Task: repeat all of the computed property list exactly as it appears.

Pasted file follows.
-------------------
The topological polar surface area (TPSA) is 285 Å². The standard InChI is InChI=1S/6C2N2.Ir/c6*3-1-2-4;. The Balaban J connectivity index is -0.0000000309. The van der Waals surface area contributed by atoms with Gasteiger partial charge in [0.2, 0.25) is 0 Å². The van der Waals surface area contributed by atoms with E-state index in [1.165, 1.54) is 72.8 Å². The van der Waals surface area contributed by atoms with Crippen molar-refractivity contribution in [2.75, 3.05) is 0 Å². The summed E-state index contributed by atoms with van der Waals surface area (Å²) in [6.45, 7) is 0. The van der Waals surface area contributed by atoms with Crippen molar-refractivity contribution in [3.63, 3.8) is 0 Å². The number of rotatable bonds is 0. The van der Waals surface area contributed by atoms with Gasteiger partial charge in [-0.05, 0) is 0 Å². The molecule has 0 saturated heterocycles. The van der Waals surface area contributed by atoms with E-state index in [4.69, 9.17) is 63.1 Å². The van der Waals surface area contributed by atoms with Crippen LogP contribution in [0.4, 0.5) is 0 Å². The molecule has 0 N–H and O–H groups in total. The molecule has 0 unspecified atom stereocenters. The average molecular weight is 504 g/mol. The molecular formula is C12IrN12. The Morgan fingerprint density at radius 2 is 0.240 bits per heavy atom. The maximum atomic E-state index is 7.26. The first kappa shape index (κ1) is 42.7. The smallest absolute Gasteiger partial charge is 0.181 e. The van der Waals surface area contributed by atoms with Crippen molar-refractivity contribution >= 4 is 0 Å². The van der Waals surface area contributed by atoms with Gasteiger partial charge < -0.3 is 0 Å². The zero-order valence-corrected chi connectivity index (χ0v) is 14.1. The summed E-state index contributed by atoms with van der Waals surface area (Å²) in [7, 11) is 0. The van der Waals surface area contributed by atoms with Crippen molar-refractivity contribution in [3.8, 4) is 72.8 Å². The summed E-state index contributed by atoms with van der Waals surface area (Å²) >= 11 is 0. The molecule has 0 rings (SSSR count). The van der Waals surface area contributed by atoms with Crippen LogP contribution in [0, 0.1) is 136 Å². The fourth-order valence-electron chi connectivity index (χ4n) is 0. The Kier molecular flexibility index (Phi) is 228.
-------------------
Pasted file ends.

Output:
The topological polar surface area (TPSA) is 285 Å². The standard InChI is InChI=1S/6C2N2.Ir/c6*3-1-2-4;. The Balaban J connectivity index is -0.0000000309. The van der Waals surface area contributed by atoms with Gasteiger partial charge in [0.2, 0.25) is 0 Å². The van der Waals surface area contributed by atoms with E-state index in [1.165, 1.54) is 72.8 Å². The van der Waals surface area contributed by atoms with Crippen molar-refractivity contribution in [2.75, 3.05) is 0 Å². The summed E-state index contributed by atoms with van der Waals surface area (Å²) in [6.45, 7) is 0. The van der Waals surface area contributed by atoms with Crippen molar-refractivity contribution in [3.63, 3.8) is 0 Å². The number of rotatable bonds is 0. The van der Waals surface area contributed by atoms with Gasteiger partial charge in [-0.05, 0) is 0 Å². The molecule has 0 saturated heterocycles. The van der Waals surface area contributed by atoms with E-state index in [4.69, 9.17) is 63.1 Å². The van der Waals surface area contributed by atoms with Crippen LogP contribution in [0.4, 0.5) is 0 Å². The molecule has 0 N–H and O–H groups in total. The molecule has 0 unspecified atom stereocenters. The average molecular weight is 504 g/mol. The molecular formula is C12IrN12. The Morgan fingerprint density at radius 2 is 0.240 bits per heavy atom. The maximum atomic E-state index is 7.26. The first kappa shape index (κ1) is 42.7. The smallest absolute Gasteiger partial charge is 0.181 e. The van der Waals surface area contributed by atoms with Crippen molar-refractivity contribution >= 4 is 0 Å². The van der Waals surface area contributed by atoms with Gasteiger partial charge < -0.3 is 0 Å². The zero-order valence-corrected chi connectivity index (χ0v) is 14.1. The summed E-state index contributed by atoms with van der Waals surface area (Å²) in [7, 11) is 0. The van der Waals surface area contributed by atoms with Crippen molar-refractivity contribution in [3.8, 4) is 72.8 Å². The summed E-state index contributed by atoms with van der Waals surface area (Å²) >= 11 is 0. The molecule has 0 rings (SSSR count). The van der Waals surface area contributed by atoms with Crippen LogP contribution in [0, 0.1) is 136 Å². The fourth-order valence-electron chi connectivity index (χ4n) is 0. The Kier molecular flexibility index (Phi) is 228.